Postcard of Lackawanna Station circa early 1900s

Legal challenges are expensive, and the developer and township have formidable legal teams. While we feel strongly that the law is on our side, this is still going to be a battle. Please donate whatever amount you feel comfortable with.  Every dollar goes directly toward paying the legal fees associated with the lawsuit.


Montclair is a unique community which deserves better. If you agree, please contribute to our legal fund.

Why are the members of A Better Lackawanna appealing the Lackawanna Plaza development?

We hate to do it, but we love Montclair.  An appeal of Lackawanna Application 2543 was unavoidable due to the complete lack of impartiality and judgement of the Montclair Planning Board.

A Better Lackawanna is therefore joining with like-minded citizens in suing the Montclair Planning Board, the Montclair Town Council, and the developer and owner, The Pinnacle Companies and The Hampshire Companies, respectively. We demand a completely new application based upon safe and legal access to the parking lot and in compliance with the Master Plan for Montclair.

Foremost, note that A Better Lackawanna seeks the construction of a supermarket; a chief concern we have with the current plan is that it will not result in a viable building for the long-term success of a market due to inadequate access and parking. In addition, the developer has not proven that the existing handsome historic train sheds cannot be re-used.

Briefly, we challenge the development on the following grounds:

Ignores the Master Plan. Montclair’s Master Plan was created to allow for growth yet still maintain livability. The Lackawanna development plan violates many aspects of the Master Plan; in fact no attempt was made by the Planning Board to make the developer comply. Examples include the needless destruction of historic structures and the creation of a giant parking lot as a “front yard.” Two alternative plans were presented which would not violate the Master Plan yet neither the Planning Board nor the developer considered these.

Inadequate traffic planning. There is currently no legal way to make a left into or out of either new parking lot entrance, on Bloomfield Avenue or Grove Street, yet the developer’s design (and traffic study) does not take this into account.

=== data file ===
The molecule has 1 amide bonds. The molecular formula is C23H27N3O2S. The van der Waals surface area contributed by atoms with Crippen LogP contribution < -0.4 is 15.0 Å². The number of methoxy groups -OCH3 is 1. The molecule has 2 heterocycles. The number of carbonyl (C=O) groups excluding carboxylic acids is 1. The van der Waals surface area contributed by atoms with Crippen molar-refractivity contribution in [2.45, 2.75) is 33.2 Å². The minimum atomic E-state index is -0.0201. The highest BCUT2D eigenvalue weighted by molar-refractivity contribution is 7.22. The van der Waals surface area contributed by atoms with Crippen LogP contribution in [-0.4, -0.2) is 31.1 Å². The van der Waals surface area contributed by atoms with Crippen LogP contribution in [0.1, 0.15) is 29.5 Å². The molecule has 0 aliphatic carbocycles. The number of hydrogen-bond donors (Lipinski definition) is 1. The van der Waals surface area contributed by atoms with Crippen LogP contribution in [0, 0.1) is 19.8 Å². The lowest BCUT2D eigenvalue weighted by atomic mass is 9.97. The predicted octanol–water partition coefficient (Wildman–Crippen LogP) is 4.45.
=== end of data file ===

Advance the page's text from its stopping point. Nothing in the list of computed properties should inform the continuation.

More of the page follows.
The parking lot is gigantic, yet too small – The planned parking lot will be half the size required by zoning. This is because the building is massive, leaving little room for cars. This is called a “self-created hardship” in legalese. A valet car operation will be allowed to use street parking yet the Planning Board’s expert said there would be no impact from this – in an area of town already critically short on parking.

Lack of oversight of tenant requirements. The approved plan is not what is being built. The developer insisted on a 47,000 square foot building (the size of a Costco on an Interstate highway) despite a supermarket expert testifying this is far too large for a viable market in a downtown setting such as Lackawanna Plaza; in fact, Lidl wants only 29,000 square feet, yet the Planning Board approved the larger building without clarifying how the remaining space would be used (space which could have been used to meet zoned parking requirements). At a minimum, the Planning Board should have required new traffic studies, a new loading dock design, and new signage renderings. Importantly, the public was not allowed to question the developer or its experts on the new design.

Procedural issues. There were dozens of procedural irregularities during the Planning Board process, any one of which justify an appeal, and which, taken together, show how the Planning Board never seriously considered any negative impact from this massive project. From the outset, the Mayor and Town Council made clear they wanted this oversized development, despite what an independent Planning Board might have concluded or what the public wants.

Historic Montclair.   While the Lackawanna Plaza train sheds await the wrecking ball Preservation New Jersey has just declared the entire site as one of 10 on its list of New Jersey’s most endangered historic places for 2019.

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